I’ve decided that I‘m going to write a book. A memoir. I already have two possible opening lines.
1) “For as long as I can remember, I have been living a double life.”
2) “I truly believe that I wasn’t born being ‘gifted’ at anything.”
I definitely have good reason to consider both of these statements, and if I continue to blog, I may flesh the book out right here. My life has definitely proven both of those comments to be true. (More to come on its content)
This is not a New Year’s Resolution, but a decision I’ve been pondering for quite some time. With technology the way it is today, you can have just about anything immortalized for generations to come. So if no one but my granddaughter ever reads it, I’ll be totally fine with that. I just want to write down the story of my life. I’m proud of my story, and I think she will be too.
I’ve done some really amazing things in my 46 years thus far. Truly amazing. But the amazing parts will only be the icing. I told my daughter about the book plan tonight and she said, “I know you’ve done some really cool things in your life, Mom, but you know you have to write about the bad stuff too.”
My thoughts exactly.
The bad parts ARE my story. The amazing parts never would have happened if the bad hadn’t happened first.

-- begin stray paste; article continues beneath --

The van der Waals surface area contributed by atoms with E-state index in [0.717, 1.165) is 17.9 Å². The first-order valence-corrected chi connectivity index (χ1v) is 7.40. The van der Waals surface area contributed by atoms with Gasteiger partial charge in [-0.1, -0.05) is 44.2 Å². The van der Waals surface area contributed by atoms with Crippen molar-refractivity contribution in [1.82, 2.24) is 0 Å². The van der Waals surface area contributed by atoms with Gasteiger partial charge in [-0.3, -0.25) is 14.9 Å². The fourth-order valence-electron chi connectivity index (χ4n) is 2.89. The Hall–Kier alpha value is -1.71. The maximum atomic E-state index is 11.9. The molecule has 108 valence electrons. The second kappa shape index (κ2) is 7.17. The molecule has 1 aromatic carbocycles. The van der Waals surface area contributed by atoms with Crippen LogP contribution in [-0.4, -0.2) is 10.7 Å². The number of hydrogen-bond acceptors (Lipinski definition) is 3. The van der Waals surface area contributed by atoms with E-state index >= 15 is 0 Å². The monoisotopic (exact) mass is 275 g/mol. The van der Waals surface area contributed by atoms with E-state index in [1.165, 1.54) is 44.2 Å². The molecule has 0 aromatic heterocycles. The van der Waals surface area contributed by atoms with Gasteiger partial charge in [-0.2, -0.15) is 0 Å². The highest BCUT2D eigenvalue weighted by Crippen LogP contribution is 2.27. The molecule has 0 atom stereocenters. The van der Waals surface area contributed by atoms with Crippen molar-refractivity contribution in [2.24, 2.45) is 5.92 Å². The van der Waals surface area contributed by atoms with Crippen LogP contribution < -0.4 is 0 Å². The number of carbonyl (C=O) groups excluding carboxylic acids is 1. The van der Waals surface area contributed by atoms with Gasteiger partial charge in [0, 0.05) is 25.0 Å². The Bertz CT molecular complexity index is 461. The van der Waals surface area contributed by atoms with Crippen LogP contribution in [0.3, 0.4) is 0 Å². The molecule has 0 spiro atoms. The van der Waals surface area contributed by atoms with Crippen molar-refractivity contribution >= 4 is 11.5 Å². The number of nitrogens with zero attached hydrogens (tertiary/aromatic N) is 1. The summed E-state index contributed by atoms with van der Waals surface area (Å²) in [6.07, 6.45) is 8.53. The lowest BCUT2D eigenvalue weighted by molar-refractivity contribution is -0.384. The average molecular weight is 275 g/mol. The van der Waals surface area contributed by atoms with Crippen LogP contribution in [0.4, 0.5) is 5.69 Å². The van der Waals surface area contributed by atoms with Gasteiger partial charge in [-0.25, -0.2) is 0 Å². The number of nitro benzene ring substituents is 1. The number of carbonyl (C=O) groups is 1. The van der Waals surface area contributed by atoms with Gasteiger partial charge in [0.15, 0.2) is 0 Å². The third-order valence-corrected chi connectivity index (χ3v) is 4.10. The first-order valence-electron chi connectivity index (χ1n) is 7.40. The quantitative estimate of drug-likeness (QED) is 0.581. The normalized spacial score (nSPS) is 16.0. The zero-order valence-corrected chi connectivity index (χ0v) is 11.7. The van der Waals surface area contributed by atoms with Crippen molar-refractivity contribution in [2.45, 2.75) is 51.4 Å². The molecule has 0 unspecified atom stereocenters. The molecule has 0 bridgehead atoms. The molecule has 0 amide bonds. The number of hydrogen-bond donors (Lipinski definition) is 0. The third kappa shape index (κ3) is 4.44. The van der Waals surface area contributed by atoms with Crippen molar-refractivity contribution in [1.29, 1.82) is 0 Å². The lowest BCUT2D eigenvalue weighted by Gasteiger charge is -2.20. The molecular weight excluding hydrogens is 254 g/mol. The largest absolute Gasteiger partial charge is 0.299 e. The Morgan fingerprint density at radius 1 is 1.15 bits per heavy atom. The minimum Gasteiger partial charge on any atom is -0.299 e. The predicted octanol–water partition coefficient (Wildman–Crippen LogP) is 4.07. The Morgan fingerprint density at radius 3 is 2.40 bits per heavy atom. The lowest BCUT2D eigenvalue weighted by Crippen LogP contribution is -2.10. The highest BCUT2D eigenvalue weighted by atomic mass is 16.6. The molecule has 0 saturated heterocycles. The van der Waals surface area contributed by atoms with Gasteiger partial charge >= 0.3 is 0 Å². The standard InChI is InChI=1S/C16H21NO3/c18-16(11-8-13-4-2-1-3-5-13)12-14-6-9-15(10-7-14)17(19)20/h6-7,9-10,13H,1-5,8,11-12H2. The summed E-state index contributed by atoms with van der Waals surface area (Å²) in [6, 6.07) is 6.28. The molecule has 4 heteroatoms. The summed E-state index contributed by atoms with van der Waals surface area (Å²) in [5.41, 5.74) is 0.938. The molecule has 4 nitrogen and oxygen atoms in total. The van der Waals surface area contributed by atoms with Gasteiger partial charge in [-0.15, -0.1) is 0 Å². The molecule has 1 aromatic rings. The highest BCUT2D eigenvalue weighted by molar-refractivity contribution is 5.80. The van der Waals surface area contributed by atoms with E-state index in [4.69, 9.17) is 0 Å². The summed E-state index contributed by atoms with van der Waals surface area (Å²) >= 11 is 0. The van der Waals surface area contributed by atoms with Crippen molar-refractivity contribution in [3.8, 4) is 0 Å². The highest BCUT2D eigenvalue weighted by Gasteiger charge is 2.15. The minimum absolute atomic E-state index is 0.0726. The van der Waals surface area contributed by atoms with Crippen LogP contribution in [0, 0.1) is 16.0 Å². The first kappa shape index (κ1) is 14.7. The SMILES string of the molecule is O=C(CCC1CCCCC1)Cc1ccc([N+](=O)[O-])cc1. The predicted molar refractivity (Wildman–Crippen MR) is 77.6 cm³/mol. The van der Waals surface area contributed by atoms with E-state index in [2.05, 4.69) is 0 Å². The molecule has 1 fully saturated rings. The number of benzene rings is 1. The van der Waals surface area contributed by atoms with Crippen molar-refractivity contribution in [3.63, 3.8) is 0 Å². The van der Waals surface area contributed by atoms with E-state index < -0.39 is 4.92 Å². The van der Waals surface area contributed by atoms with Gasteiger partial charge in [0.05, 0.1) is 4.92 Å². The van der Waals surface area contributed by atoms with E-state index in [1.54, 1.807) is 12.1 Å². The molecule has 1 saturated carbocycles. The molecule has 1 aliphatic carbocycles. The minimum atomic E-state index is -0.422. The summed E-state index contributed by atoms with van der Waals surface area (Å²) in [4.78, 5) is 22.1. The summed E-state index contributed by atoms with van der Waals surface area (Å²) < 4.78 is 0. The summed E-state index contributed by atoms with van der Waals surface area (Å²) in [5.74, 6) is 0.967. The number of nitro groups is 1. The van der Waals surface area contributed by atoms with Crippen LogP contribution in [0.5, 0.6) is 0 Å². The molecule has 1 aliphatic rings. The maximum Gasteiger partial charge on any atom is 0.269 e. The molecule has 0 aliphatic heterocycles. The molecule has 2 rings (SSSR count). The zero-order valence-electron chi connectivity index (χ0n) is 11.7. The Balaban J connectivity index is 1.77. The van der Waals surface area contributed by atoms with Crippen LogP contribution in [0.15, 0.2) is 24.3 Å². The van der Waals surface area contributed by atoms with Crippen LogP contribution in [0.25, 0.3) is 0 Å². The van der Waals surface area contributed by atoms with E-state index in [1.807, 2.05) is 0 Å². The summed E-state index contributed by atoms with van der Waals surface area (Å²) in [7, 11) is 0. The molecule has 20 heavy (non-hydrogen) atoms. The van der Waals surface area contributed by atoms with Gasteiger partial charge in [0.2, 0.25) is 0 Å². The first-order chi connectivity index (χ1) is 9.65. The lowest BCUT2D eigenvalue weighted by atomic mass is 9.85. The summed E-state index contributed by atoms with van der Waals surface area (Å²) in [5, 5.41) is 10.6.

I’m a bit hesitant to put in writing things that could offend some who are close to me – and it will – but I have to believe that only the right people will actually see it. I don’t think I’ll be published any time soon. I’m also a little nervous because if I’m committed to writing about the bad, it’s very personal. My friendships have always been sort of based on, “Well…this person knows that about me, and that person knows this about me, but no one knows it all.” Deep dark secrets have been less shared than rationed. Laying myself out like that for my daughters will be somewhat humbling.
But what if this turned into a family tradition? What if my daughter decided to do the same, and my granddaughter, and generations from now our descendants had volumes of family history to ponder? How I wish I had that from my grandparents, great-grandparents, etc. I can only hope that I follow through with this, and that it becomes something worth reading to those that I love.